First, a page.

Posts for tag: gum disease
Periodontal (gum) disease is an aggressive bacterial infection caused by built-up plaque on tooth surfaces. Gum disease results in bone loss and causes loss of attachment from the teeth, leading to eventual tooth loss.
The goal of any gum disease treatment is to remove as much plaque and calculus (hardened deposits of plaque) from the gums and teeth as possible. Scaling with special hand instruments or ultrasonic equipment is the basic technique for plaque and calculus removal above and below the gum line. As the infection spreads below the gum line, it can widen the natural gap between teeth and gums to form voids known as periodontal pockets that fill with infection. Accessing and cleaning these pockets, which can occur as deep as the tooth roots, will require more invasive procedures.
Pockets that form at a depth greater than 5 mm below the gum line will most likely require surgical access through the gum tissue. But for pockets not quite that deep there’s an intermediary technique called root planing without surgical intervention. As the name suggests, the roots are physically “planed,” much like shaving a wooden board to remove minute layers of wood.
Using similar instruments as with scaling, root planing removes calculus, bacteria and other infected matter adhering to the root surfaces. It’s best to perform the procedure with local anesthesia to numb the gum tissues, which may be quite sensitive depending on the degree of infection. Working in a pain-free environment also helps us to be as thorough as possible in detecting and removing every bit of plaque and calculus we can find.
In advanced cases, it may be necessary to perform this procedure during multiple visits. As plaque and calculus are removed the inflammation in affected tissues will begin to subside, revealing more deposits of plaque and calculus. It’s also important to begin and maintain a daily habit of effective brushing and flossing to lessen the chances of a recurring infection.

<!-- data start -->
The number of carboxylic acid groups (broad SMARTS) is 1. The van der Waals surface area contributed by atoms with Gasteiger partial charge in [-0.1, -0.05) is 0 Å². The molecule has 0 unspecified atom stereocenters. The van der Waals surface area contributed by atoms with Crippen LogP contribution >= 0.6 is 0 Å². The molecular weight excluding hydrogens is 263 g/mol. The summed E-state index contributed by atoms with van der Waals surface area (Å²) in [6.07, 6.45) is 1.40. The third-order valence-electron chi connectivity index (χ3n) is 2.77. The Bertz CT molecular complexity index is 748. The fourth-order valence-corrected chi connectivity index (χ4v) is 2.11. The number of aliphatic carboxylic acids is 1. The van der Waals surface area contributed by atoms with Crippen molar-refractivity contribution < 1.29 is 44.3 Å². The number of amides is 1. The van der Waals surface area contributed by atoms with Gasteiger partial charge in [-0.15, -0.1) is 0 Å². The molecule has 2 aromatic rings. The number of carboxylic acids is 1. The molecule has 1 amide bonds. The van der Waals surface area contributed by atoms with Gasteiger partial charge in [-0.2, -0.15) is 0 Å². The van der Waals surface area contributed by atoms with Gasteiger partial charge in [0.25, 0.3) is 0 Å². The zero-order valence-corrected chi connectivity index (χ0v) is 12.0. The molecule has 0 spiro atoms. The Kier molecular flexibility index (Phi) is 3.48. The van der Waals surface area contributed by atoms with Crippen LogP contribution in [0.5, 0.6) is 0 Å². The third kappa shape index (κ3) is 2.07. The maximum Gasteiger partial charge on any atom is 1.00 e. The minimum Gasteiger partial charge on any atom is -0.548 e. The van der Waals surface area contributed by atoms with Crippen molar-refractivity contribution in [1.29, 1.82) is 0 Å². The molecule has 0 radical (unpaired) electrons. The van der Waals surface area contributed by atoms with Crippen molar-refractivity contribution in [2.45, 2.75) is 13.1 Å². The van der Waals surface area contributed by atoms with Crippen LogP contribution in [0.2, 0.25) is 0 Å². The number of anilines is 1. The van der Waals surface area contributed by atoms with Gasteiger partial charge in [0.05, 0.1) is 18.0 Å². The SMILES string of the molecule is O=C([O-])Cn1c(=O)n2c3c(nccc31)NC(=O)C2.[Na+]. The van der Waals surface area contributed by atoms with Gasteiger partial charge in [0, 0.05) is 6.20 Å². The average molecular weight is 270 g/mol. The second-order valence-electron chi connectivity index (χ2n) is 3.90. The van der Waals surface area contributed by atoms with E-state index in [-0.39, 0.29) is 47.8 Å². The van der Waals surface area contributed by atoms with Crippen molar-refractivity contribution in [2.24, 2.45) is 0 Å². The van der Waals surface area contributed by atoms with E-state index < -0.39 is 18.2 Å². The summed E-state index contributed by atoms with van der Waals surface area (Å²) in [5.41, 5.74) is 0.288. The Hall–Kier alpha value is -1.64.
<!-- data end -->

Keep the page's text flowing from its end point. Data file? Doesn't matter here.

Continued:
Treating gum disease is an ongoing effort that requires constant monitoring and sustained efforts to remove plaque and calculus, including root planing. Saving your teeth, however, is well worth the effort.
If you would like more information on treating periodontal disease, please contact us or schedule an appointment for a consultation. You can also learn more about this topic by reading the Dear Doctor magazine article “Root Planing.”
Gum disease affects half of American adults, according to the Centers for Disease Control and Prevention. Luckily, there are a few things you can do to decrease your risk of developing the disease. Dr. Charles Felts and Dr. Elizabeth Felts Randall, your Chattanooga, TN, periodontists at Chattanooga Periodontics & Dental Implants, share information on the types of gum disease and explain how you can avoid becoming another statistic.
Gum disease types
Gingivitis, the mildest form of gum disease, is often ignored because it doesn't cause dramatic symptoms. If you have gingivitis, your teeth may bleed when you brush and floss, and you may notice that your gums are red and swollen. Unfortunately, if you don't take steps to reverse the disease, it can turn into periodontitis, the more severe form of gum disease.
Periodontitis can cause receding gums, bad breath, tooth sensitivity, an unpleasant taste in your mouth, loose teeth and a change in the way partial dentures fit. You may also notice that your gums have pulled away from your teeth, creating pockets that harbor bacteria. Bone and tooth loss can occur if you have periodontitis.
How can I prevent gum disease?
- Brush and Floss: Good oral hygiene is the best way to avoid gum disease. Brushing and flossing, daily, removes bacteria-laden plaque. If plaque remains on your teeth long enough, it turns into a hard deposit called tartar. Tartar buildup causes receding gums and pockets.
- Don't Skip Dental Visits: Because tartar can only be removed with special dental instruments found at your Chattanooga, TN, dentist's office, it's important to not skip your twice a year cleanings. If tartar has begun to cause gum problems, you may benefit from a deep cleaning that removes tartar from below the gum line.
- Replace Poorly Fitting Crowns: Crowns that don't fit well make it difficult to clean around your teeth, which can lead to tartar buildup.
- Quit Smoking: Smokers have a higher risk of developing gum disease. Quitting smoking is a simple way to decrease your risk.
If you do develop gum disease, periodontists offer a variety of treatments that can help control the infection. Call your Chattanooga, TN, periodontists at Chattanooga Periodontics & Dental Implants, at (423) 756-2450 to schedule your appointment.